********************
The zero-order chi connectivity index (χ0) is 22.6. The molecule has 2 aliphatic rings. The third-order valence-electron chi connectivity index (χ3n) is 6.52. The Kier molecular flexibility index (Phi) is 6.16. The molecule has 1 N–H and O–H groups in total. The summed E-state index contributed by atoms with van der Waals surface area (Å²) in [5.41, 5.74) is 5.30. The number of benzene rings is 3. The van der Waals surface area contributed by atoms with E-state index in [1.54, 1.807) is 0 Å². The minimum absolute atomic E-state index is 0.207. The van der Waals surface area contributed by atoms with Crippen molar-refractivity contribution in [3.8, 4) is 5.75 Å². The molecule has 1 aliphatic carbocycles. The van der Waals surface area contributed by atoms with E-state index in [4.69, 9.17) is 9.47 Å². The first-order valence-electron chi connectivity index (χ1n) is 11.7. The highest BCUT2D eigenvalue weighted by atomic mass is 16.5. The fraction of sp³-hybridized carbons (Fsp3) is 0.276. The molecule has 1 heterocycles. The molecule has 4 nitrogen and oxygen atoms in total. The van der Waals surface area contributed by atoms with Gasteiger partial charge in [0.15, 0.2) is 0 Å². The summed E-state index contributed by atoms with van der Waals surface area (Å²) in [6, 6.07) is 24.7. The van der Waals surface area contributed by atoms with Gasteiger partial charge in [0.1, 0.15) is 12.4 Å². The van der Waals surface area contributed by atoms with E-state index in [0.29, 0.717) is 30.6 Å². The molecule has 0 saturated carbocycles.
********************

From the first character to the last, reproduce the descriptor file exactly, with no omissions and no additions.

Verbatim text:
The zero-order chi connectivity index (χ0) is 22.6. The molecule has 2 aliphatic rings. The third-order valence-electron chi connectivity index (χ3n) is 6.52. The Kier molecular flexibility index (Phi) is 6.16. The molecule has 1 N–H and O–H groups in total. The summed E-state index contributed by atoms with van der Waals surface area (Å²) in [5.41, 5.74) is 5.30. The number of benzene rings is 3. The van der Waals surface area contributed by atoms with E-state index in [1.54, 1.807) is 0 Å². The minimum absolute atomic E-state index is 0.207. The van der Waals surface area contributed by atoms with Crippen molar-refractivity contribution in [3.8, 4) is 5.75 Å². The molecule has 1 aliphatic carbocycles. The van der Waals surface area contributed by atoms with E-state index in [4.69, 9.17) is 9.47 Å². The first-order valence-electron chi connectivity index (χ1n) is 11.7. The highest BCUT2D eigenvalue weighted by atomic mass is 16.5. The fraction of sp³-hybridized carbons (Fsp3) is 0.276. The molecule has 1 heterocycles. The molecule has 4 nitrogen and oxygen atoms in total. The van der Waals surface area contributed by atoms with Gasteiger partial charge in [0.15, 0.2) is 0 Å². The summed E-state index contributed by atoms with van der Waals surface area (Å²) in [6, 6.07) is 24.7. The van der Waals surface area contributed by atoms with Gasteiger partial charge in [0.1, 0.15) is 12.4 Å². The van der Waals surface area contributed by atoms with E-state index in [0.29, 0.717) is 30.6 Å². The molecule has 0 saturated carbocycles.